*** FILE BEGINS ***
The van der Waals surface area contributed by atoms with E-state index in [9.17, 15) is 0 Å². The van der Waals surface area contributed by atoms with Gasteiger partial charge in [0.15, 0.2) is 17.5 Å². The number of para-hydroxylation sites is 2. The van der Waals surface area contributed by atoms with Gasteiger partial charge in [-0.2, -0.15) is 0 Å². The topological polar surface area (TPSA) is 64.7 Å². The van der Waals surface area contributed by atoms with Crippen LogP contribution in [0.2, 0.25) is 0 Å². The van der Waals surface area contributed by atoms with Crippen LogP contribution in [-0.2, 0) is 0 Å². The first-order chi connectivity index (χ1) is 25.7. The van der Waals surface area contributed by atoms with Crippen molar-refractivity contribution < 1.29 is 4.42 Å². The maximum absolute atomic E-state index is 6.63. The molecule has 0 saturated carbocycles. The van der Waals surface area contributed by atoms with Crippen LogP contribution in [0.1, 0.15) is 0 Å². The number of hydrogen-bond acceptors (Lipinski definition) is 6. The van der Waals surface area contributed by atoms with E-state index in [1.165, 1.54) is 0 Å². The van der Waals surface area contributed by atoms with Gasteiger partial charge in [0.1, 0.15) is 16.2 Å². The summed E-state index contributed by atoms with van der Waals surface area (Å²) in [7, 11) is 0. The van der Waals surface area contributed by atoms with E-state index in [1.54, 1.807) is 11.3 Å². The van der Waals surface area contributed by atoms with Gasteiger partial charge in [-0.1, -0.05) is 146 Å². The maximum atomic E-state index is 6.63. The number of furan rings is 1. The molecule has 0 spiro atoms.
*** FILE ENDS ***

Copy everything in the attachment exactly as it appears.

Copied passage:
The van der Waals surface area contributed by atoms with E-state index in [9.17, 15) is 0 Å². The van der Waals surface area contributed by atoms with Gasteiger partial charge in [0.15, 0.2) is 17.5 Å². The number of para-hydroxylation sites is 2. The van der Waals surface area contributed by atoms with Gasteiger partial charge in [-0.2, -0.15) is 0 Å². The topological polar surface area (TPSA) is 64.7 Å². The van der Waals surface area contributed by atoms with Crippen LogP contribution in [0.2, 0.25) is 0 Å². The van der Waals surface area contributed by atoms with Crippen LogP contribution in [-0.2, 0) is 0 Å². The first-order chi connectivity index (χ1) is 25.7. The van der Waals surface area contributed by atoms with Crippen molar-refractivity contribution < 1.29 is 4.42 Å². The maximum absolute atomic E-state index is 6.63. The molecule has 0 saturated carbocycles. The van der Waals surface area contributed by atoms with Crippen LogP contribution in [0.1, 0.15) is 0 Å². The number of hydrogen-bond acceptors (Lipinski definition) is 6. The van der Waals surface area contributed by atoms with E-state index in [1.165, 1.54) is 0 Å². The van der Waals surface area contributed by atoms with Gasteiger partial charge in [0.1, 0.15) is 16.2 Å². The summed E-state index contributed by atoms with van der Waals surface area (Å²) in [7, 11) is 0. The van der Waals surface area contributed by atoms with E-state index in [1.54, 1.807) is 11.3 Å². The van der Waals surface area contributed by atoms with Gasteiger partial charge in [-0.1, -0.05) is 146 Å². The maximum atomic E-state index is 6.63. The number of furan rings is 1. The molecule has 0 spiro atoms.